My first internship was not very glamorous. At the volunteer-run Planned Parenthood Los Angeles, I did countless hours of data entry. My main job, which I spent about 60 hours doing, was entering volunteers’ information into a new computer program. Transferring the information from hundreds of paper documents to the online system was tedious, time-consuming, and boring. But surprisingly, it was important.
My experience as an intern was similar to that of many high school and college students who start out volunteering and interning at nonprofits and other organizations. Often they are stuck doing busy work — making copies, typing, and answering phones. It is easy to get frustrated by that work, but one of the best lessons I ever learned is that every job matters.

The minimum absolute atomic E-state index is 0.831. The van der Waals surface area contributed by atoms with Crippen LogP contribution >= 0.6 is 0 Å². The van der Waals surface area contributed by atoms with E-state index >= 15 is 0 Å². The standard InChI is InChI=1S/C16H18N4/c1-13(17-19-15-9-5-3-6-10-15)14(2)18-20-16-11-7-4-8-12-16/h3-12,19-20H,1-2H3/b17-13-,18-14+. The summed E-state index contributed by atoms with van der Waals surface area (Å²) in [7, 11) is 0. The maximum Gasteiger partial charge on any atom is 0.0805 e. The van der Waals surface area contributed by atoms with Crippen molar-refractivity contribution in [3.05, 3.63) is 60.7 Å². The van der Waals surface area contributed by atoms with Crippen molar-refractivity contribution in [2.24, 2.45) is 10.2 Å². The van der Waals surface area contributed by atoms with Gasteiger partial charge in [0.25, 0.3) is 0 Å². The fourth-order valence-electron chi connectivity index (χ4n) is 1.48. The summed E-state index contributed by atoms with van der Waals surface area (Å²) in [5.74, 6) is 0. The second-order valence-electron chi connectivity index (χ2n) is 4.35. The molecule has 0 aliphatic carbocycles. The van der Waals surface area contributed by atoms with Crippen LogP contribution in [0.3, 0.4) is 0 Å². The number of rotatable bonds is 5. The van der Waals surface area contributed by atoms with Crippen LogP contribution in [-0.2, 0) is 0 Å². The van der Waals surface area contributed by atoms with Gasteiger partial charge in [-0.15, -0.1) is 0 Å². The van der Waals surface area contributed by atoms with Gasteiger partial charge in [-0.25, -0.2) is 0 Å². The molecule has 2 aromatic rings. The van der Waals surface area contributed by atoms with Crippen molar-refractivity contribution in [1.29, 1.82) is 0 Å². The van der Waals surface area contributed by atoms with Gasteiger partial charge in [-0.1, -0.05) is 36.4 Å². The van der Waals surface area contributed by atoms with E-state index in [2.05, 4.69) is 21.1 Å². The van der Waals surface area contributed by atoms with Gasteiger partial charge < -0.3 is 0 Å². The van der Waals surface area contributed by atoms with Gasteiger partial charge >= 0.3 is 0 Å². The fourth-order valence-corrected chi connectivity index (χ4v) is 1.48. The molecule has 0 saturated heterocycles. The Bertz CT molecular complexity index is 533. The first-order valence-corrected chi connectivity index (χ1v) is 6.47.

It is imperative to realize that even the most mundane tasks help an organization’s mission and propel it toward reaching its goals. Think of those small jobs as the building blocks of the foundation of the organization. Groups like AAUW could never lobby Congress, have programs like $tart $mart, or publish Crossing the Line: Sexual Harassment at School without individuals fact checking, calling for donations, or holding local branch meetings. Changing the world is a collaborative mission, and every task plays an integral role in reaching that goal.
Always remember to focus on the bigger picture. Though typing for hours was difficult, in the end, having every volunteer’s information in the computer system made it easier to contact, organize, and mobilize them. This directly enabled more volunteers to go out and educate people about reproductive health issues.
So next time you are disappointed by the dull job you are assigned at your internship, remember that what you are doing is the first step toward enabling something amazing to happen.